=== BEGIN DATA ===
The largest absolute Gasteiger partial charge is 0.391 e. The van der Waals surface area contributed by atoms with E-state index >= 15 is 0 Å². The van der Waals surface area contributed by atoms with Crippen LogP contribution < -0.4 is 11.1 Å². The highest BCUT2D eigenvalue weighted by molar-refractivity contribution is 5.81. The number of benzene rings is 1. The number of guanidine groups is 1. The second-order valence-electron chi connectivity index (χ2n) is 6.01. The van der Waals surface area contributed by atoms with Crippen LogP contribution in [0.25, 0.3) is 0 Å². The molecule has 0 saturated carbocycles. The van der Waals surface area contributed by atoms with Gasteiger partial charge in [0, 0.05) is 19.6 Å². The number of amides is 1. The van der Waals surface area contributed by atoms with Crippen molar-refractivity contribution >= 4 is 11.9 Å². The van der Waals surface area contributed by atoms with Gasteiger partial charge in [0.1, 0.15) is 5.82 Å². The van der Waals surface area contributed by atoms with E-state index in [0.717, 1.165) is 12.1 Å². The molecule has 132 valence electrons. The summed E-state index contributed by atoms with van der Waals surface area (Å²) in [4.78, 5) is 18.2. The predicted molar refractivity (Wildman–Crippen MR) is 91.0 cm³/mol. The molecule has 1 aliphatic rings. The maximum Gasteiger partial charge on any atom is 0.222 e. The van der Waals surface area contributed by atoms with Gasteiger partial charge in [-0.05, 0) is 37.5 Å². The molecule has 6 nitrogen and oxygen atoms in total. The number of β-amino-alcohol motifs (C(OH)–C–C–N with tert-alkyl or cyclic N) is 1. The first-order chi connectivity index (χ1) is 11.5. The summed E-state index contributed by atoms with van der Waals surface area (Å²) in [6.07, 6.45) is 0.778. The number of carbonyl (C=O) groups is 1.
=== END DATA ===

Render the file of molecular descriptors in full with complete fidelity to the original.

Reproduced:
The largest absolute Gasteiger partial charge is 0.391 e. The van der Waals surface area contributed by atoms with E-state index >= 15 is 0 Å². The van der Waals surface area contributed by atoms with Crippen LogP contribution < -0.4 is 11.1 Å². The highest BCUT2D eigenvalue weighted by molar-refractivity contribution is 5.81. The number of benzene rings is 1. The number of guanidine groups is 1. The second-order valence-electron chi connectivity index (χ2n) is 6.01. The van der Waals surface area contributed by atoms with Crippen LogP contribution in [0.25, 0.3) is 0 Å². The molecule has 0 saturated carbocycles. The van der Waals surface area contributed by atoms with Gasteiger partial charge in [0, 0.05) is 19.6 Å². The number of amides is 1. The van der Waals surface area contributed by atoms with Crippen molar-refractivity contribution >= 4 is 11.9 Å². The van der Waals surface area contributed by atoms with Gasteiger partial charge in [0.1, 0.15) is 5.82 Å². The van der Waals surface area contributed by atoms with E-state index in [0.717, 1.165) is 12.1 Å². The molecule has 132 valence electrons. The summed E-state index contributed by atoms with van der Waals surface area (Å²) in [4.78, 5) is 18.2. The predicted molar refractivity (Wildman–Crippen MR) is 91.0 cm³/mol. The molecule has 1 aliphatic rings. The maximum Gasteiger partial charge on any atom is 0.222 e. The van der Waals surface area contributed by atoms with Gasteiger partial charge in [-0.05, 0) is 37.5 Å². The molecule has 6 nitrogen and oxygen atoms in total. The number of β-amino-alcohol motifs (C(OH)–C–C–N with tert-alkyl or cyclic N) is 1. The first-order chi connectivity index (χ1) is 11.5. The summed E-state index contributed by atoms with van der Waals surface area (Å²) in [6.07, 6.45) is 0.778. The number of carbonyl (C=O) groups is 1.